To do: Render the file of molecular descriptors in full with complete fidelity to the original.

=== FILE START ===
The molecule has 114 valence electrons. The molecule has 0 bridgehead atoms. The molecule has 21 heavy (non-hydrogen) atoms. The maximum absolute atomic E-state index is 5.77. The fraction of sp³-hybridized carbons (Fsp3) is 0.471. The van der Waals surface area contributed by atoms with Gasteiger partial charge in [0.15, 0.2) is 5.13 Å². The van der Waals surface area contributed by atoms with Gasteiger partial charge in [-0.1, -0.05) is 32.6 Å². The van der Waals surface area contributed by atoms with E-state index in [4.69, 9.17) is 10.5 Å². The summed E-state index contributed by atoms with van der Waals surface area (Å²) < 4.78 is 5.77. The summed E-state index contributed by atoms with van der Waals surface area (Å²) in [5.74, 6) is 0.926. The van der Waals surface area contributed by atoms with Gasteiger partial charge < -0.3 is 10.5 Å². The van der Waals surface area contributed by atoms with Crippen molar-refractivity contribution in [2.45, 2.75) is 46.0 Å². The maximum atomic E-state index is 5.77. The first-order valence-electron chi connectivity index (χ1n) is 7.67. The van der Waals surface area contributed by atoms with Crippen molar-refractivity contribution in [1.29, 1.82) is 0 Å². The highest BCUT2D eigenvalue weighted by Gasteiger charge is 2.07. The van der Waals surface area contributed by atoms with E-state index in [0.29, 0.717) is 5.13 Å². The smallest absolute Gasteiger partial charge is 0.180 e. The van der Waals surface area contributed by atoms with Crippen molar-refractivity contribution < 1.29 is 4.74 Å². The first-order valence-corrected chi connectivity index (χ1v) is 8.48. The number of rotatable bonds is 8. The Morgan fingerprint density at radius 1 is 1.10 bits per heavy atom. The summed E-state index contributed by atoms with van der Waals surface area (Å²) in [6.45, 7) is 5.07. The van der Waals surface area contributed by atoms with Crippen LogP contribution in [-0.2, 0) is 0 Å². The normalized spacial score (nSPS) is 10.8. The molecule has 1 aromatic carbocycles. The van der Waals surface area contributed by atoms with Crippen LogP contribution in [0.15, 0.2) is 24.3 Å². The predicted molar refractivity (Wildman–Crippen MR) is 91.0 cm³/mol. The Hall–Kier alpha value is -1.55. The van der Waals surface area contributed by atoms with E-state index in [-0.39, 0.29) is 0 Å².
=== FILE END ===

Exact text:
The molecule has 114 valence electrons. The molecule has 0 bridgehead atoms. The molecule has 21 heavy (non-hydrogen) atoms. The maximum absolute atomic E-state index is 5.77. The fraction of sp³-hybridized carbons (Fsp3) is 0.471. The van der Waals surface area contributed by atoms with Gasteiger partial charge in [0.15, 0.2) is 5.13 Å². The van der Waals surface area contributed by atoms with Gasteiger partial charge in [-0.1, -0.05) is 32.6 Å². The van der Waals surface area contributed by atoms with E-state index in [4.69, 9.17) is 10.5 Å². The summed E-state index contributed by atoms with van der Waals surface area (Å²) < 4.78 is 5.77. The summed E-state index contributed by atoms with van der Waals surface area (Å²) in [5.74, 6) is 0.926. The van der Waals surface area contributed by atoms with Gasteiger partial charge < -0.3 is 10.5 Å². The van der Waals surface area contributed by atoms with Crippen molar-refractivity contribution in [2.45, 2.75) is 46.0 Å². The maximum atomic E-state index is 5.77. The first-order valence-electron chi connectivity index (χ1n) is 7.67. The van der Waals surface area contributed by atoms with Crippen molar-refractivity contribution in [1.29, 1.82) is 0 Å². The highest BCUT2D eigenvalue weighted by Gasteiger charge is 2.07. The van der Waals surface area contributed by atoms with E-state index in [0.29, 0.717) is 5.13 Å². The smallest absolute Gasteiger partial charge is 0.180 e. The van der Waals surface area contributed by atoms with Crippen molar-refractivity contribution < 1.29 is 4.74 Å². The first-order valence-corrected chi connectivity index (χ1v) is 8.48. The number of rotatable bonds is 8. The Morgan fingerprint density at radius 1 is 1.10 bits per heavy atom. The summed E-state index contributed by atoms with van der Waals surface area (Å²) in [6.45, 7) is 5.07. The van der Waals surface area contributed by atoms with Crippen LogP contribution in [-0.2, 0) is 0 Å². The normalized spacial score (nSPS) is 10.8. The molecule has 1 aromatic carbocycles. The van der Waals surface area contributed by atoms with Crippen LogP contribution in [0.15, 0.2) is 24.3 Å². The predicted molar refractivity (Wildman–Crippen MR) is 91.0 cm³/mol. The Hall–Kier alpha value is -1.55. The van der Waals surface area contributed by atoms with E-state index in [-0.39, 0.29) is 0 Å².